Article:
A classic whodunit from Tilly Bagshawe writing for the first time as MB Shaw. Iris Grey has taken a portrait commission away from home to escape her failing marriage but she finds herself surrounded by intrigue and deception when a dead body turns up: Drowned in the grounds of her subject’s home on Christmas day.
This is the debut novel of Lara Dearman and is a tense crime thriller set on Guernsey, the Channel Island on which Dearman and the book’s protagonist, grew up. Journalist Jennifer Dorey has returned to the island to regroup after a trauma but soon finds herself on the trail of a serial killer who has evaded capture for decades and in even greater danger.
The Confession is a new standalone novel from the hugely talented Jo Spain, best known for her Inspector Tom Reynolds mysteries. You are hooked from the shocking opening in which the murderer is revealed in the very first chapter and just have to read on to find out the story behind the murder.
The debut novel of writer and broadcaster TP Fielden is a cosy crime set on the Devonshire coast in the late 1950’s. Miss Dimont is a key reporter at The Riviera Express and first on the scene of a suspicious death. Film star Gerald Hennesey has not survived the train journey from London to the idyllic Temple Regis on the Devon coast.
So we have come to the end of the year and I have found myself reflecting on the top books of 2017. Here is my take on the top books of 2017: my favourite reads of the year that you may not come across elsewhere.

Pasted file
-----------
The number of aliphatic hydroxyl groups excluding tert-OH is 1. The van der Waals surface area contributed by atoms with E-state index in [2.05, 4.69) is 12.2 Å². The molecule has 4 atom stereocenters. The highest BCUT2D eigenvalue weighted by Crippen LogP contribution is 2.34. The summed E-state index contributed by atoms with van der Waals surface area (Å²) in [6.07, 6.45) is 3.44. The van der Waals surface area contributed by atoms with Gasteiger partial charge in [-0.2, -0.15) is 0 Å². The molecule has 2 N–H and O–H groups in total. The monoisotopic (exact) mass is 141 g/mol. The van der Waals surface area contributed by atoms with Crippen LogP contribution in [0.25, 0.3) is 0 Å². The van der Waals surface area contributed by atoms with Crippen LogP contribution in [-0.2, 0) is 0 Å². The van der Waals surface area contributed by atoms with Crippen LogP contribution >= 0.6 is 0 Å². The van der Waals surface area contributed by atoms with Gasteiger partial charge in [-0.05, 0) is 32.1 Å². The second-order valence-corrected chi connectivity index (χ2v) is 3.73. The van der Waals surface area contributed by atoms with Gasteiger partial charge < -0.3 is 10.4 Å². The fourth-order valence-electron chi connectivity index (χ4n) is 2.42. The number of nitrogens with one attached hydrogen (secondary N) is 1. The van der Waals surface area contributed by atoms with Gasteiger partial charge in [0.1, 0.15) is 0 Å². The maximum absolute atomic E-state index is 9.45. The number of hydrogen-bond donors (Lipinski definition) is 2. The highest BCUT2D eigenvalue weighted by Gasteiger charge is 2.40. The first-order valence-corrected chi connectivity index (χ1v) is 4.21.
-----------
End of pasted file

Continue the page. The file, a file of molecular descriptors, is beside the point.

My review of Murder in the Manger by Debbie Young – get in the festive mood with this feel-good cosy mystery! I am loving this series which is set around the key events in the Cotswold village of Wendlebury Barrow’s annual calendar. This one is, of course, set in the run up to Christmas and the school nativity play in particular.
This is the ninth Kate Shackleton novel from Frances Brody and another triumph in my opinion. Clues and red herrings abound in this book set in 1927 in which Kate, a private enquiry agent, is drawn into investigating the mysterious death of a theatre performer.
This is the second Essex Witch Museum Mystery and a wonderful mixture of scepticism and the supernatural. In this book Rosie and the museum’s handsome curator Sam, have been asked to look into ghost sightings reported at La Fleur an upscale restaurant in the City of London.
A My Chronicle Book Box review of Did You See Melody? by Sophie Hannah, see our blog for the full review.
When Cara Burrows realises she has seen the allegedly murdered Melody Chapa she feels compelled to investigate further in spite of the potential danger. This is a well written novel that you will struggle to put down and will get you thinking.
Charlie has an unusual, and she believed unique, gift; she can enter people’s dreams but now someone much less benevolent has infiltrated Charlie’s dreams. This is an intelligent and interesting read, well paced with some great humour and action scenes. Recommended for Sci Fi and general mystery lovers.